Serious travel ball coaches have to treat player selection like hiring for a business. The more information you collect up front, the better choices you can make and expectations for attendance and playing time will be more on point as well.
It’s very true that parents often “exaggerate” all kinds of things “for their child.” That’s unfortunate.
At some point, PARENTS also must assess the choices they make (or help their child take a look at commitments and what can reasonably be handled) and be willing to make adjustments when necessary. There are often SO many factors involved. Parents can make better decisions and assessments and so can coaches.
Sometimes it’s a learning experience for everyone. Coach thinks it can be done. Parents think it can be done. Player is ready to give it everything they got…and it just doesn’t work out. In that situation, all parties need to just chalk it up as what it is, a learning experience all the way around. No hard feelings. Just lessons learned. Everyone began with the best intentions, no one was purposefully misled, but the end result didn’t pan out.
Ultimately, this is about the player and we, adults, are here to help them in the best way possible. Sometimes how to do that isn’t as clear as we’d like it to be…until AFTER a less than ideal decision is made. As an experienced travel ball coach, you have the power to help families make better choices :)))
But people say they are committed and then actions are different. I’ve been coaching youth elite teams for 15 years and trust me the girls who are there are bothered by the girls were never there.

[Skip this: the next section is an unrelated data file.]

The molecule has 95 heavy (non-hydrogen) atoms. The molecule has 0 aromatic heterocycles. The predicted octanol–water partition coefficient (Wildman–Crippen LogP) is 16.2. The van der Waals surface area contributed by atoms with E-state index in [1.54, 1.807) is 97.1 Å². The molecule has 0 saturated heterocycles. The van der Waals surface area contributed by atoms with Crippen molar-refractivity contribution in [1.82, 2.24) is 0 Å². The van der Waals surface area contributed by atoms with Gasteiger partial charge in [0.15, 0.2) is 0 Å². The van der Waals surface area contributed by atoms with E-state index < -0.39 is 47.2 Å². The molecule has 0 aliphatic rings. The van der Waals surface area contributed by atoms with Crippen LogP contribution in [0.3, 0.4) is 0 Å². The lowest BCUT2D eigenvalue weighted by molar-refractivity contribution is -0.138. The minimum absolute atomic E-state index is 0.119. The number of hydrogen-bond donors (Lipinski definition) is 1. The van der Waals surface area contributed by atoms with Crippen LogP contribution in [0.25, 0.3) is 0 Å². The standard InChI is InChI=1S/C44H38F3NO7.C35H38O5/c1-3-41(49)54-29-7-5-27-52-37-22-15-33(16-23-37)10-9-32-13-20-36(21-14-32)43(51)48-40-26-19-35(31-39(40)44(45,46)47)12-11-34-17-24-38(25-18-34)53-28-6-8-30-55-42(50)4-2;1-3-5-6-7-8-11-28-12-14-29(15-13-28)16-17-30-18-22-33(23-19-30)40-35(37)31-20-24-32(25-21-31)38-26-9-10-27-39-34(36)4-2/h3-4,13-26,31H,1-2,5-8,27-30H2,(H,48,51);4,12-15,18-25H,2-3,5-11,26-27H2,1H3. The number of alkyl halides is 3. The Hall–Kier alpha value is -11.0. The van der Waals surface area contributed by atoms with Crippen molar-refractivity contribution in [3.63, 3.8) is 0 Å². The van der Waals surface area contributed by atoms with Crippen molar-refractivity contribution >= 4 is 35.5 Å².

Help those players focus on getting the job done anyway. There will almost always be a teammate or two that lets you down. Work with what you got. As a competitive high school coach, I’ve experienced the added challenge of kids not making grades and being ineligible during post season. These are situations WE as coaches must be on top of and help our team find a ways to perform regardless. Life lessons in action! Acknowledge your players’ feelings. They’re valid feelings. Then help them move forward and succeed anyway.
PART II: after I wrote this article, I received a message that asked, But what are you teaching them if you “show favoritism” by playing players who miss practice? CLICK HERE to find out what my response was to that inquiry.
Stacie Mahoe shares lessons learned from decades around the diamond. Enjoy her unique insights on softball and life from years as a player, coach, parent, and fan of the game.